Senate Republicans Refuse To Consider Obama Supreme Court Nominee
STEVE INSKEEP, HOST:
Now President Obama faces resistance in Congress to his plan to close Guantanamo, and he also faces resistance to a Supreme Court choice. Any nominee would be considered by the Senate Judiciary Committee, and every member of that committee signed a letter pledging to hold no hearings whatsoever on any nominee no matter who the president might name. NPR's Ailsa Chang reports.
AILSA CHANG, BYLINE: Right before lunch on Tuesday, all 11 Republicans on the Senate Judiciary Committee slipped into the majority leader's office. The meeting was quick, but that was all it took. They came out declaring they would not even pretend to consider a Supreme Court nominee this year. John Cornyn of Texas, who's on the committee, says it would just be disingenuous to do otherwise.
JOHN CORNYN: I don't see the point of going through the motions if we know what the outcome is going to be, and we are united on that. I don't see the point of going through the motions and creating a misleading impression that something else is going on here.
CHANG: And Republicans want to make very clear that what is going on is a complete and absolute refusal to open up the confirmation process this election year, which, for Orrin Hatch of Utah, means not even holding face-to-face meetings with the nominee, a usual courtesy.
ORRIN HATCH: It's not obstruction. This is saying that this is so important it should not be brought up in this messy time, and it ought to be brought up by the - for the next president whoever that may be. That could be a Democrat.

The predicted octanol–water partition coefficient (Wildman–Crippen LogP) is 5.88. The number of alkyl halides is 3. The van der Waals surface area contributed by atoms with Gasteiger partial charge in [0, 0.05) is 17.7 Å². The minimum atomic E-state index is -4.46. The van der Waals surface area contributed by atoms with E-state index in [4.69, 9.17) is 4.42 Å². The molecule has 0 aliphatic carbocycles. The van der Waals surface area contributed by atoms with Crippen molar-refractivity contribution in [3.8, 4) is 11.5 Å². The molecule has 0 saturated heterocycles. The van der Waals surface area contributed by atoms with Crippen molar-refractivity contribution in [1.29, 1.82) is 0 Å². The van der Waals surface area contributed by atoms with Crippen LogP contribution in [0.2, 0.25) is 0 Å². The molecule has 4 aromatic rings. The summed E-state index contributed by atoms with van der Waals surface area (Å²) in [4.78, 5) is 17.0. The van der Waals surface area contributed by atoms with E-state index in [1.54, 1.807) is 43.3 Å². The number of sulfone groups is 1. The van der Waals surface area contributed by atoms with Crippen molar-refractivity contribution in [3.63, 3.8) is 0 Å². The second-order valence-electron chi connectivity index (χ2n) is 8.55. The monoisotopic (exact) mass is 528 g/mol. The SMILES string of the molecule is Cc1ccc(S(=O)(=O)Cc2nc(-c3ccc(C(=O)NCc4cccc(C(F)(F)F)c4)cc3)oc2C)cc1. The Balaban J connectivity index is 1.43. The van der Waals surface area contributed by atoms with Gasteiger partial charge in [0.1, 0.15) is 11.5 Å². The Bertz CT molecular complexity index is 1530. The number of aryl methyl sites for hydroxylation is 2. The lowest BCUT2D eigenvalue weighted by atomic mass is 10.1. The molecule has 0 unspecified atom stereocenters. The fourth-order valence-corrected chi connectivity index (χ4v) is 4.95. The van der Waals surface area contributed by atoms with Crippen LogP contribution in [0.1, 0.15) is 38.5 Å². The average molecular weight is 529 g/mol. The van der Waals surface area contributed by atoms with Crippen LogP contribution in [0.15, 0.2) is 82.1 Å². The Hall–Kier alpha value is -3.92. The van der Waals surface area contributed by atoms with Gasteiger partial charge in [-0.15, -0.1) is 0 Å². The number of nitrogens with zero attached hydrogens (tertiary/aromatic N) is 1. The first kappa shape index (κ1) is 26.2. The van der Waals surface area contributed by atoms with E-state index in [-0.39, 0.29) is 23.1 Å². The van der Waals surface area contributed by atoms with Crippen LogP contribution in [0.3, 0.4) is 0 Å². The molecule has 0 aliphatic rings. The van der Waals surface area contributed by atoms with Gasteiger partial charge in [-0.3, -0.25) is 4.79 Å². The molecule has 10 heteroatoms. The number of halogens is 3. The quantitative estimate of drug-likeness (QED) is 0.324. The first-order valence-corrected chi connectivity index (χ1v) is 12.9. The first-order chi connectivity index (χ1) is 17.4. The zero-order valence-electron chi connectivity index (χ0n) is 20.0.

CHANG: Senate Republicans have been mining C-SPAN archives to show Democrats have espoused the same principles, like then-Sen. Joe Biden, who chaired the Judiciary Committee in 1992.
VICE PRESIDENT JOE BIDEN: It would be our pragmatic conclusion that once the political season is underway - and it is - action on a Supreme Court nomination must be put off until after the election campaign is over. That is what is fair to the nominee and essential to the process.
MITCH MCCONNELL: Fair to the nominee, essential to the process, a pragmatic conclusion, the words of President Obama's own number two, what else needs to be said?
CHANG: Senate Majority Leader Mitch McConnell and his colleagues now embrace the so-called Biden rules. Democrats say Biden didn't make those statements when an actual Supreme Court vacancy was staring him in the face. But Republicans only seemed to get giddier watching the other side try to wriggle out of its words.
CHANG: There's a simple fact, McConnell says, Democrats refuse to admit.
MCCONNELL: We know what would happen if the shoe was on the other foot.
CHANG: And if Republicans are determined to block this year's nominee, they ask, why then waste the time on hearings? But, Democrat Chuck Schumer of New York says hearings can change the outcome of this fight.
CHARLES SCHUMER: The hearings have a great wisdom to them. People who thought they might vote no change their minds and vote yes. Sometimes it's the other way. And if you look at the - in a very contentious world, the last four nominees got on the court with bipartisan support.
CHANG: Which captures exactly why Republicans have no incentive to hold any hearings now, why risk taking a tough vote and then facing the electorate, especially if you're in a tight race this year, like Republican Pat Toomey of Pennsylvania?
Why not hold hearings? Why is this a smart move to not hold hearings?
PAT TOOMEY: I think the next president should make the decision about filling the vacancy on the Supreme Court. And you need to move back so that my elevator can go down. Thank you.
CHANG: The White House is expected to announce its nominee within a few weeks. Ailsa Chang, NPR News, the Capitol.
NPR transcripts are created on a rush deadline by Verb8tm, Inc., an NPR contractor, and produced using a proprietary transcription process developed with NPR. This text may not be in its final form and may be updated or revised in the future. Accuracy and availability may vary. The authoritative record of NPR’s programming is the audio record.